THEATER REVIEW: In Guards at the Taj, A View from Downstairs

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Anthony Mustafa Adair and Jensen Titus Lavallee in Guards at the Taj at Theatre Exile. (Photo by Paola Nogueras)

As any Downton Abbey fan will tell you — if you want to know the real story, ask the help. The folks downstairs always have a much fuller understanding of what’s actually going on than those upstairs.

If that’s true in a palatial Edwardian estate, it’s even more so at the Taj Mahal, built in 1643 by Shah Jahan as a memorial for his beloved wife (one of several wives, actually, but who’s counting?)  The glorious Taj is a wonder of the world — a monument to love, beauty, and formal perfection.

What’s happening behind the scenes is a whole other thing.

You don’t get much more downstairs than the guards in Rajiv Joseph’s flawed but compelling play. These two are so lowly, they’re not even allowed to look at the Taj, which here is in the final stages of completion. Their job is simply to keep watch. In the initial set up, the two make a perfect comedic team – Humayun (played by Anthony Mustafa Adair) is rigid, a rule-follower; Babur (Jenson Titus Lavallee) is a slacker and a dreamer.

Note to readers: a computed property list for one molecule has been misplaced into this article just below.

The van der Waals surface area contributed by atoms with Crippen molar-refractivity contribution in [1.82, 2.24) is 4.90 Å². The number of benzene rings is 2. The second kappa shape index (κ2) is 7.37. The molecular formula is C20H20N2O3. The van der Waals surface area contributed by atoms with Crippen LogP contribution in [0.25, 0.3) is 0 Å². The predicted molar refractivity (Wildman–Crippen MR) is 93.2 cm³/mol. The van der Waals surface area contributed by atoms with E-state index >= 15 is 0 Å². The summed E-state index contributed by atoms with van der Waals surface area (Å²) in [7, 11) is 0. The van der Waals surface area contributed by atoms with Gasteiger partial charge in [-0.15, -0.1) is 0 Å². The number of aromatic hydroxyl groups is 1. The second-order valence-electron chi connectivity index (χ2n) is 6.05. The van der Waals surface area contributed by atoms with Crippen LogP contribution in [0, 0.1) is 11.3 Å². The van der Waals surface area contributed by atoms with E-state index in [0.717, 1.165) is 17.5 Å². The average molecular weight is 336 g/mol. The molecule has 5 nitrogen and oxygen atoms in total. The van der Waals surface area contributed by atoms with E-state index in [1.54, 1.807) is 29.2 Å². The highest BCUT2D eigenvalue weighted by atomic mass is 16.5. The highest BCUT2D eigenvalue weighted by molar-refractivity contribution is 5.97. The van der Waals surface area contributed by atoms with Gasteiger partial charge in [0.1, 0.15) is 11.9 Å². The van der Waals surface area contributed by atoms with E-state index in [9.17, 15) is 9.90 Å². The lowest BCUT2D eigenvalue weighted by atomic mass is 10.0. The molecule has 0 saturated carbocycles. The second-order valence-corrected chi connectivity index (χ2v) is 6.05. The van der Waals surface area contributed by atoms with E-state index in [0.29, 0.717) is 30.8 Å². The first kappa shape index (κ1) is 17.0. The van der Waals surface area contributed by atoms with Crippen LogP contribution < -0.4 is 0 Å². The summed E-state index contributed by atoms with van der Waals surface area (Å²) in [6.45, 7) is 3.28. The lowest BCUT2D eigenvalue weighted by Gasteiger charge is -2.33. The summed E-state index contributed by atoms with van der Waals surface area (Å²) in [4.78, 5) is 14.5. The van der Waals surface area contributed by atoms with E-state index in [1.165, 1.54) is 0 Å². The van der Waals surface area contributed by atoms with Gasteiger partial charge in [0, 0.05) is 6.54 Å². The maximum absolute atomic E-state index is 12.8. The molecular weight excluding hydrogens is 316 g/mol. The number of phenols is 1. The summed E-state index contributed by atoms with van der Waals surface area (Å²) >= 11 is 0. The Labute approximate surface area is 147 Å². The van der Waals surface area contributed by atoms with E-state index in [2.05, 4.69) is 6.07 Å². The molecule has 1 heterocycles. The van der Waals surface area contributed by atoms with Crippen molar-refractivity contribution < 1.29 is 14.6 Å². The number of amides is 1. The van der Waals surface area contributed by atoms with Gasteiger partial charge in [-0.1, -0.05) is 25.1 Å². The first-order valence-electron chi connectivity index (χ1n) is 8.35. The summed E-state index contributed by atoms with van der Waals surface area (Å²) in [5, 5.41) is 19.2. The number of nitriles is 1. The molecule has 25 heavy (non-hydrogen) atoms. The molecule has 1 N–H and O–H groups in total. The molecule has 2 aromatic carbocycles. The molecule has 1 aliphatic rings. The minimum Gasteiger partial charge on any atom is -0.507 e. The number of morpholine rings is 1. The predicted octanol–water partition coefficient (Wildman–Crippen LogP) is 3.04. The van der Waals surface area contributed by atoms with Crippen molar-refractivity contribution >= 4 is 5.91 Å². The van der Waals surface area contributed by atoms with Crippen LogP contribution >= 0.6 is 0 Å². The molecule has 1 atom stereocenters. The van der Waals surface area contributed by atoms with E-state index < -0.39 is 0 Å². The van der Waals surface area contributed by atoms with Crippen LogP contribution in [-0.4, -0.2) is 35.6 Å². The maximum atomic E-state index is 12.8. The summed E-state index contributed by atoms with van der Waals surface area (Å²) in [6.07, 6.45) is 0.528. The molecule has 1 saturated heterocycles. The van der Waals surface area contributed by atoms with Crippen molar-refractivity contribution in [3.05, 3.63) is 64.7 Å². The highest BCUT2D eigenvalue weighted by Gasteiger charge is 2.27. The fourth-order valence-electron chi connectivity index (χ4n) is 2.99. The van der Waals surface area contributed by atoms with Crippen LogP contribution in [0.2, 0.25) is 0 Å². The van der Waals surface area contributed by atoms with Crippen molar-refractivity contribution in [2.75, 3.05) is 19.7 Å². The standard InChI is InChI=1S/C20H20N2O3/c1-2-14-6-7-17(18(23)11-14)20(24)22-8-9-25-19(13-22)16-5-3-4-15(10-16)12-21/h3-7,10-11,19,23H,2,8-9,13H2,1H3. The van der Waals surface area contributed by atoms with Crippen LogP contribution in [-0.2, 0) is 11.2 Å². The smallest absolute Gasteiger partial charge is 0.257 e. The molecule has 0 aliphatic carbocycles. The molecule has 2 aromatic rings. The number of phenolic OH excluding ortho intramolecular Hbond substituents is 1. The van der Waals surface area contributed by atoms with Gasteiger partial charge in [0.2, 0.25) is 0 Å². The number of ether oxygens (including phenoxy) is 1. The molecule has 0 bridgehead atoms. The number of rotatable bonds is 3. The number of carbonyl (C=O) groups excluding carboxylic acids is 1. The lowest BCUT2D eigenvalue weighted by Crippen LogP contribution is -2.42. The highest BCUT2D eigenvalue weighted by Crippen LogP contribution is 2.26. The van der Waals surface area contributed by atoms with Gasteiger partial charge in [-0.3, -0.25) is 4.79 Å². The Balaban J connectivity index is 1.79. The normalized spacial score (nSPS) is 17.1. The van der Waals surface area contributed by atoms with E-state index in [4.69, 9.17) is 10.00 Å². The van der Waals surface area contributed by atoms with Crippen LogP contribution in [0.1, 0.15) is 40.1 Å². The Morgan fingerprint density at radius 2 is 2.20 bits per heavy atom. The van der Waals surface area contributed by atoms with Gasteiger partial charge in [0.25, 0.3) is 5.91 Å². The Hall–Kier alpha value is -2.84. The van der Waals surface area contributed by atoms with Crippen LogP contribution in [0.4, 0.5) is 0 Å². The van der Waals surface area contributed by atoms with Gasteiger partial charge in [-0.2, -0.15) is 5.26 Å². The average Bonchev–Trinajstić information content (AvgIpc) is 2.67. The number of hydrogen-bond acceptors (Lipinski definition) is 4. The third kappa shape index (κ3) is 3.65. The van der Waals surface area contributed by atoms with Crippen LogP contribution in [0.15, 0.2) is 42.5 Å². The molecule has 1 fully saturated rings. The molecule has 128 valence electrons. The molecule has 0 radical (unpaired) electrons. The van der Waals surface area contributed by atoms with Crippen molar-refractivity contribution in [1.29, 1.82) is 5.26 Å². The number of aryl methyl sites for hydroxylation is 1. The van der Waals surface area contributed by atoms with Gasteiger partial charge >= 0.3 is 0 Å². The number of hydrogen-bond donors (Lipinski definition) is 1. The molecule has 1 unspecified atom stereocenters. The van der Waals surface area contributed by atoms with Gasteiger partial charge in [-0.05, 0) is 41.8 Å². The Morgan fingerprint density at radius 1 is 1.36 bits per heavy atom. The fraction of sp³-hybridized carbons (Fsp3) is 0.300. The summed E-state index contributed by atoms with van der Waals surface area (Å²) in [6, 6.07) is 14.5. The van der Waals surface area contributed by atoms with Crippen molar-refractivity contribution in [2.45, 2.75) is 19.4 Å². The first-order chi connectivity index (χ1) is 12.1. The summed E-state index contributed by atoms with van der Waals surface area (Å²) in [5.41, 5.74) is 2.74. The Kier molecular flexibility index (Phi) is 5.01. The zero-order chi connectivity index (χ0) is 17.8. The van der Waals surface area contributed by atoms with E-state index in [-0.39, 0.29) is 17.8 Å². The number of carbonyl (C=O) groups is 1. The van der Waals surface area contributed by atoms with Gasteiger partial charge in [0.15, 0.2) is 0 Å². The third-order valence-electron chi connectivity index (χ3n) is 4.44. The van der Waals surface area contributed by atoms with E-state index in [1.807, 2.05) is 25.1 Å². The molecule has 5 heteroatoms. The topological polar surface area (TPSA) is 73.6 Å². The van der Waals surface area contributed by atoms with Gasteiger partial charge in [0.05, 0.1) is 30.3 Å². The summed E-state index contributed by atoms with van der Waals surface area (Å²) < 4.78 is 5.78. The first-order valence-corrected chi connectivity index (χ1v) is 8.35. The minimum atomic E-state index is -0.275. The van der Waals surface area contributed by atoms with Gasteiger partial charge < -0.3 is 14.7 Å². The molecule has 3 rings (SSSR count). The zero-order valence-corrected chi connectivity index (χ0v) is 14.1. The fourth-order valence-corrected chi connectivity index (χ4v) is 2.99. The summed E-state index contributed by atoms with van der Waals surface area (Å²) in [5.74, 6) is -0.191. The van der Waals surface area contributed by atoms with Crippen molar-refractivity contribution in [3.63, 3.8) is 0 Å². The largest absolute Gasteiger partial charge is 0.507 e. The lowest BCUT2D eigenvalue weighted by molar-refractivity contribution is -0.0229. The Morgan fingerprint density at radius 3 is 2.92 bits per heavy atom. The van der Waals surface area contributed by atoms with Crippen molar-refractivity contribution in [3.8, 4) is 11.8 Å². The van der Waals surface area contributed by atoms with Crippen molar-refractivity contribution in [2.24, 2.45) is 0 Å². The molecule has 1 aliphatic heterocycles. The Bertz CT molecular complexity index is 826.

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Anthony Mustafa Adair and Jensen Titus Lavallee in Guards at the Taj at Theatre Exile. (Photo by Paola Nogueras)

But the funny tone soon proves to be a false-front. When Shah Jahan calls for punishment to rectify an imagined slight by the Taj architect and builders, the consequences are horrific. It becomes poignantly clear that Babur’s dreams — fantasies about escaping into the stars — are a coping mechanism; neither he nor Humayun have much real hope of moving up in the world.

It took me a while to warm to Joseph’s play, but by the midpoint, I was hooked.  Like Waiting for Godot, which I think Guards emulates and honors, the vaudeville shtick here serves sweeping existential questions.

Also as in Godot, navigating the shifts in tone is a challenge. Director Deborah Block does it through striking imagery that is at once beautiful and frightening.  It’s trickier for the actors.  Both are charming in the lightweight badinage; Lavallee is considerably better at the hair-pin turns from comedy to terror to heartbreak.

Guards at the Taj comes in and out of focus, but a day after seeing it, I’m still thinking about it.  Joseph packs a lot into 90-minutes, and his work deserves to be seen.


Guards at the Taj plays through November 13. For more information, visit the Theatre Exile website.  

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